Today your child began an exciting science program in their classroom offered by Science from Scientists. SfS is a Boston-based, non-profit organization that strives to improve science and technology attitudes and aptitudes. We send real scientists into the classroom during school every other week to teach exciting, fun, and curriculum-relevant science lessons. We will be visiting your child’s classroom every other week throughout the school year. We will bring engaging, informative, and stimulating hands-on lessons with us to supplement the school’s science curriculum.
Mr. Stanmyer and Mr. Hart will be your scientific instructors for the rest of the academic semester. Mr. Stanmyer earned a Bachelor’s degree in Biology from Clark University and studied how DNA repair proteins interact with DNA. Mr. Hart received his Bachelor’s degree in Biochemistry and studied multiple brain diseases including Alzheimer’s Disease. They are all very excited to get students actively engaged in scientific discovery!
Today we discussed sound and learned that sound travels in longitudinal waves, transmitting the vibrations of an object through a medium (solid, liquid, or gas) to our ears, where our brain interprets the pressure waves as various tones. Interestingly enough, sound, unlike light, requires a medium to travel through and while we often hear loud explosions during space battles in SciFi movies, this is not scientifically possible because in the vacuum of space there is no medium for the sound wave to move through.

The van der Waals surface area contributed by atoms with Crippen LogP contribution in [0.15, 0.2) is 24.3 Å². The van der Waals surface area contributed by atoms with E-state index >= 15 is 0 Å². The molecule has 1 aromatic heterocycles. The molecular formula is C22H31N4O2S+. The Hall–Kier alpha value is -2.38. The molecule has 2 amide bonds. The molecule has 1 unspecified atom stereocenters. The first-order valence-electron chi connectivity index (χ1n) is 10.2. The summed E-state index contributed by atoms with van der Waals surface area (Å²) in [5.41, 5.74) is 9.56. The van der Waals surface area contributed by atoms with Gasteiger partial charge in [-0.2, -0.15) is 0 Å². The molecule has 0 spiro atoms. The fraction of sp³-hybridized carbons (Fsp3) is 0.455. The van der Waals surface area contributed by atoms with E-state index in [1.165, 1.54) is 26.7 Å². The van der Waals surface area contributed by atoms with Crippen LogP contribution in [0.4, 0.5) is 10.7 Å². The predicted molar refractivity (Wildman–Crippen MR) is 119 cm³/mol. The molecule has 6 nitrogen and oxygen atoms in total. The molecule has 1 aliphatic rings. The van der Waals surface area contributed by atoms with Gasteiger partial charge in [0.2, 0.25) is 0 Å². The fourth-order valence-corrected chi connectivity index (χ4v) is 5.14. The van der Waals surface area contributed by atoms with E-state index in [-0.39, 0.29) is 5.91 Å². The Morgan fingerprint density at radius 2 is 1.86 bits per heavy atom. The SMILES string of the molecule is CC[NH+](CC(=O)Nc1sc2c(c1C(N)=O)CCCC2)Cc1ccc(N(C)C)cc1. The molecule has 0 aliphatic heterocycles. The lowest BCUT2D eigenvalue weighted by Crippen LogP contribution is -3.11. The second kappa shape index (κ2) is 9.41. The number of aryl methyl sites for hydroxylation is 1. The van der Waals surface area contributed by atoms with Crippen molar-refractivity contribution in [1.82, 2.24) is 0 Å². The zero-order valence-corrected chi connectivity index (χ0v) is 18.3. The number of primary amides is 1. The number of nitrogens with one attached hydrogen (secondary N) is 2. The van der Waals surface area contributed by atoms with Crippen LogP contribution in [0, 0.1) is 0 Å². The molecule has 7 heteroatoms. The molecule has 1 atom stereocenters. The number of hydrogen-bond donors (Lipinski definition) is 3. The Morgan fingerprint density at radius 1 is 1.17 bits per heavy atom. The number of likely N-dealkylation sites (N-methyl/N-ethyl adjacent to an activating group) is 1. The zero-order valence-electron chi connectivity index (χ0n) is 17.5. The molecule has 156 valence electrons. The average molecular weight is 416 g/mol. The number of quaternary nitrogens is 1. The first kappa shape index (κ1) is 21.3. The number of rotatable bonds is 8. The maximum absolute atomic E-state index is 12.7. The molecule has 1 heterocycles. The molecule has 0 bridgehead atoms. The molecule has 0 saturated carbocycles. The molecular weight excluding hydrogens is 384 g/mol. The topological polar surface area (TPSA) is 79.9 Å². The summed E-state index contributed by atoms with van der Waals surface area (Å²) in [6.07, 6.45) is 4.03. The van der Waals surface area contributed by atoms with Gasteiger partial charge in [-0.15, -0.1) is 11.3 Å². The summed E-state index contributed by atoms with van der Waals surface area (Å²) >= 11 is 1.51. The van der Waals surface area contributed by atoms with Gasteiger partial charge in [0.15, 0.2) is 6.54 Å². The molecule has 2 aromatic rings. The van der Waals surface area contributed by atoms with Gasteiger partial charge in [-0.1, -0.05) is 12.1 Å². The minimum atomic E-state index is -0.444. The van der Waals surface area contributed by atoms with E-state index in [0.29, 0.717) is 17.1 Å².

Through a series of activity stations, students got to experience firsthand how sound moves differently through different materials, and how factors such as string tension & thickness and pipe length affect the pitch of sounds in musical instruments. Using simple instruments (rubber-band banjos, pipes, and glass harps), we studied how the vibrations each instrument made were related to its pitch (frequency) and volume (amplitude). We also learned that sound travels better through solids, than liquids or gases. Ask your student why this is true (due to the tightly packed atoms of a solid being able to transmit the vibrations or sound wave better). Students had a blast making noise and learning about sound compression waves!
Throw on a pair of headphones and check out this fun video to test how “old” your ears are: How Old Are Your Ears from ASAP Science https://www.youtube.com/watch?v=VxcbppCX6Rk
Please check the Classroom Post on our website regularly to read about the science activities that your child is participating in and to view photos from your child’s classroom.
Keep in Touch with Science From Scientists!
How to view your child’s Classroom Post:
1. Visit our website at: https://www.sciencefromscientists.org/for-families
2. Click on the link for See inside the classroom.
3. Select your school/grade from the list.
4. Enter the password: SFS2016 . Submit the form then save a bookmark to skip these steps next time!